John William Waterhouse born 1849- died February 10 1917 //Engl
John William Waterhouse was born in Rome, and was always known by his family, and personal friends as Nino, the diminutive of the Italian Giovanino. Both his parents were artists. Today Waterhouse is possibly the most popular of all the artists on this web site. It is interesting to note, however, that little is known about his personal life today, considering he died in 1917, and was an active RA. What is known indicates he was a retiring, shy man, he left no diaries or journals, and, I suspect, quite deliberately covered his tracks. His friend, William Logsdail [1859-1944] wrote his memoirs, but I have not been able to locate a copy of them. I set out below such information I as I have about Waterhouse.
Waterhouse became ARA in 1885, and a full RA in 1895. In 1883 he married Esther Kenworthy at the parish church in Ealing in West London. There were no children. The newly married couple lived in a purpose built artistic colony in Primrose Hill, fellow residents, and close friends were Logsdail, and Maurice Greiffenhagen and his wife. The houses had studios. Around 1900 Waterhouse and his wife moved to St Johnï¿½s Wood, evidence of both increasing prosperity, and the need to be part of the artistic community. He was I think one of the most accomplished British painters of the second half of the 19th century. He shared with many of them a fascination with events from antiquity and legend.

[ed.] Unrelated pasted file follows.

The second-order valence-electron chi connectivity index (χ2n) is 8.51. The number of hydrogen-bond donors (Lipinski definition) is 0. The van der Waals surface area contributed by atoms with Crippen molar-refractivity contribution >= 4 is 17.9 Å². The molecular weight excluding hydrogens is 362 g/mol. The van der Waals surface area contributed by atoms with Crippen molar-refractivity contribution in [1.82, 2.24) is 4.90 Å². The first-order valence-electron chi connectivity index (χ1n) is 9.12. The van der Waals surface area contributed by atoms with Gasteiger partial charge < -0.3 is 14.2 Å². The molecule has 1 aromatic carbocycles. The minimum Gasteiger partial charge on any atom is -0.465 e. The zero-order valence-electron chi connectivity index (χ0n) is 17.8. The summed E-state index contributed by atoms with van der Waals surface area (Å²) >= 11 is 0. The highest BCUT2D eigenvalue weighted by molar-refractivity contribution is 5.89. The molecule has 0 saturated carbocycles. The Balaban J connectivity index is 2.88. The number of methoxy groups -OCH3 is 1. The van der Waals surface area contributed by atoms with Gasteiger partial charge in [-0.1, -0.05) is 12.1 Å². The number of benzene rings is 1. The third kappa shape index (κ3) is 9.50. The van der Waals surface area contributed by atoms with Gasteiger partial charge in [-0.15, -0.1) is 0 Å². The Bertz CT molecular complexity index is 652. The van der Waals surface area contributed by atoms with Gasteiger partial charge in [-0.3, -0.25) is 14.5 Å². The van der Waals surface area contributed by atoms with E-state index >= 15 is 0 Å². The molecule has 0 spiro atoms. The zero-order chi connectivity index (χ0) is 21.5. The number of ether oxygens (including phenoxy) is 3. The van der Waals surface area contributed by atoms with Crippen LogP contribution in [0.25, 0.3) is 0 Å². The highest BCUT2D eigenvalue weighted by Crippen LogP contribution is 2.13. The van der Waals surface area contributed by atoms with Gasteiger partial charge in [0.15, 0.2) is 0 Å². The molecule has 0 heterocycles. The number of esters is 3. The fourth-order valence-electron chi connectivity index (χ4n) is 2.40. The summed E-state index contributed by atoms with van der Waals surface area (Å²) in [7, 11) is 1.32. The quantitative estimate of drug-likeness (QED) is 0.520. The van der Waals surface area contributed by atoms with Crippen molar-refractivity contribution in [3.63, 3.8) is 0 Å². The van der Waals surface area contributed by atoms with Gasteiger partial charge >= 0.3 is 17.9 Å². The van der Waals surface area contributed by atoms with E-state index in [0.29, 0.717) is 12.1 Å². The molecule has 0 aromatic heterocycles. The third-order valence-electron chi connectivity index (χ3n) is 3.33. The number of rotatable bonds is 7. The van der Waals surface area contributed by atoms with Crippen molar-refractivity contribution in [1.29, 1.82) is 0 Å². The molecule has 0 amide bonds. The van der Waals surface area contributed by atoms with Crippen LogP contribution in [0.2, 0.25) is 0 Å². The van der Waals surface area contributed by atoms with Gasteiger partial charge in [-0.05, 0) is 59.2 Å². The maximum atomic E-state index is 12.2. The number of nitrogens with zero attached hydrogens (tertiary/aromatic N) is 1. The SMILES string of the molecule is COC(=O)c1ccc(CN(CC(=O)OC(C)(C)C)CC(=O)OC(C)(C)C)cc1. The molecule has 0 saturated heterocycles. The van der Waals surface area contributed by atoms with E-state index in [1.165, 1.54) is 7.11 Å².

Early in his career Waterhouse established his style. It changed little, but he continually refined it, and his beautiful ladies were recognisable flesh and blood, with superb skin tones. He also painted a few excellent portraits of women, some of them being of the members of the Henderson family of Lord Faringdon, of Buscot Park fame. A lot of the pictures spent many years on the walls of prosperous Home Counties families, but the problems of Lloyds of London have, in many cases, forced their sale, just as their real value, and the artistic worth of Waterhouseï¿½s achievement has come to be realised. He continued to do the same thing throughout his career, but he did it so well, who are we to complain?
In 1917 he died of cancer, but he had carried on working virtually to the end of his life, as evidenced by the two very late pictures bought by Lord Leverhume, still on show at the Lady Lever Gallery to this day.